In the first line of our code we create a list that will hold the details of all of our cars. Each element in the list will be a dictionary item, which will contain details like "Make", "Model", etc.

The second line of code we use a built-in Python function called raw_input(), which displays the given text to the user via the command line and then waits for the response. Any text that is entered by the user is then saved in the add_inventory variable.

We then check if the user wanted to add inventory by checking for a "y" character. If the user does want to add inventory, then we use the raw_input() function again to gather information about the car. Once we have everything we need, we create a car variable that stores a dictionary with all of our car data. This dictionary object is then saved in our car list using the append() method, which you may recall adds our element to the end of the list.

Using a "while-loop", we continually check to see if the user wants to add more cars to their inventory. This could go on for as long as the user keeps entering "y" in the "Add inventory?" prompt, which is exactly what "while-loops" are good for.

When the user finally enters "n" (or any character that isn't "y"), we will print out a full list of their inventory for them. This is done using a "for-loop". For each item in the list, we store the current item in the temporary c variable and retrieve all of the relevant car data using its keys, which we then print out to the screen using string concatenation (or "addition"). This adds the two strings together to become one before getting printed to the screen.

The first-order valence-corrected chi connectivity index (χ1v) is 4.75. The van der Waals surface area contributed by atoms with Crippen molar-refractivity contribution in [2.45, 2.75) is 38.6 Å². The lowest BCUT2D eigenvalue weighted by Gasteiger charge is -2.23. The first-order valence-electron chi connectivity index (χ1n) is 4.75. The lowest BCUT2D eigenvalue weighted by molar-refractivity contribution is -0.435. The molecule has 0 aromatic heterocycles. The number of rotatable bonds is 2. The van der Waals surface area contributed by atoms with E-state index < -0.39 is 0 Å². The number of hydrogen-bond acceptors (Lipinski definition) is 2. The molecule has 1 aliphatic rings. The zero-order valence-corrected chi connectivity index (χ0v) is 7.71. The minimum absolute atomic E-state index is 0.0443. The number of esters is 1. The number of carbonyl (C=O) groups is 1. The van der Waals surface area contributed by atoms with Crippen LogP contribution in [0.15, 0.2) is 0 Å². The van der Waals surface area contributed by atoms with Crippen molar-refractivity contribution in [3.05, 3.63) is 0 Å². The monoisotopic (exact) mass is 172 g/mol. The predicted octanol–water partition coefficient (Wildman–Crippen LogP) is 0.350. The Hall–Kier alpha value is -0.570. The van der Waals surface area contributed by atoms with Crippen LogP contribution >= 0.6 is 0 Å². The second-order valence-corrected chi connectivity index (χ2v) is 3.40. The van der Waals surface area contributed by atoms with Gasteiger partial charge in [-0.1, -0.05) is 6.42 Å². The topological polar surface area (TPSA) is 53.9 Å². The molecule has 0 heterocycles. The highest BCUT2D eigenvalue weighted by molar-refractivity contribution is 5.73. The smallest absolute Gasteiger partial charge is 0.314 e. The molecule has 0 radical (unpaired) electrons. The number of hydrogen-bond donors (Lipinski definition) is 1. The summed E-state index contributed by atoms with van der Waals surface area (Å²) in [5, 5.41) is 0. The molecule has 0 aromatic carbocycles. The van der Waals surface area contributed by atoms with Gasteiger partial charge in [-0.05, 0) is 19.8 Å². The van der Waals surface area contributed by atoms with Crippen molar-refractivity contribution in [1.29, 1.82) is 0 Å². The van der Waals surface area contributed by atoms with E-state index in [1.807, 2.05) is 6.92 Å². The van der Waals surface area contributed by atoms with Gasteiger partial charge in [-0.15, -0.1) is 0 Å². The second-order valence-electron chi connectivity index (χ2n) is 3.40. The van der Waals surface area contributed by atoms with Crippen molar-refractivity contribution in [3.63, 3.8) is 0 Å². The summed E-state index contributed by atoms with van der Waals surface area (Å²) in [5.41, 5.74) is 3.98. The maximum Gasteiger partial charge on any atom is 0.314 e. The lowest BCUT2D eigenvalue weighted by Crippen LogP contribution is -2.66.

Running this code via the command line may look something like this:

$ python cars.py Add inventory? [y/n] y Make: Porsche Model: 911 Turbo Year: 2017 Miles: 2000 Add inventory? [y/n] y Make: Ferrari Model: 488 GTB Year: 2016 Miles: 12000 Add inventory? [y/n] y Make: Lamborghini Model: Aventador Year: 2017 Miles: 8000 Add inventory? [y/n] n Here are your cars: Make: Porsche Model: 911 Turbo Year: 2017 Miles: 2000 Make: Ferrari Model: 488 GTB Year: 2016 Miles: 12000 Make: Lamborghini Model: Aventador Year: 2017 Miles: 8000 What's next?

This article provides a very basic introduction to the Python programming language. We have touched on only the most fundamental concepts, including variables, operators, conditional statements, loops, and more.

An entire article could be dedicated to each of these topics, so I'd suggest finding more resources on each. To learn more, personally I'd recommend taking a course like Complete Python Bootcamp: Go from zero to hero in Python, which will guide you through all of the most important concepts in greater detail.

Another great one is the Complete Python Masterclass, which goes even further in to things like object-oriented programming and even databases.

Once you find your feet in the simple Python concepts, move on to more advanced topics like object-oriented Python. Most of the advanced programming applications now-a-days are based on object oriented principles. As explained in the beginning, Python is being widely used for web development, machine learning, data science, and micro-controllers as well, so try out a little of everything and see which niche is most interesting to you.

What do you think of Python so far? What do you plan on using it for? Let us know in the comments!

Categories: FLOSS Project Planets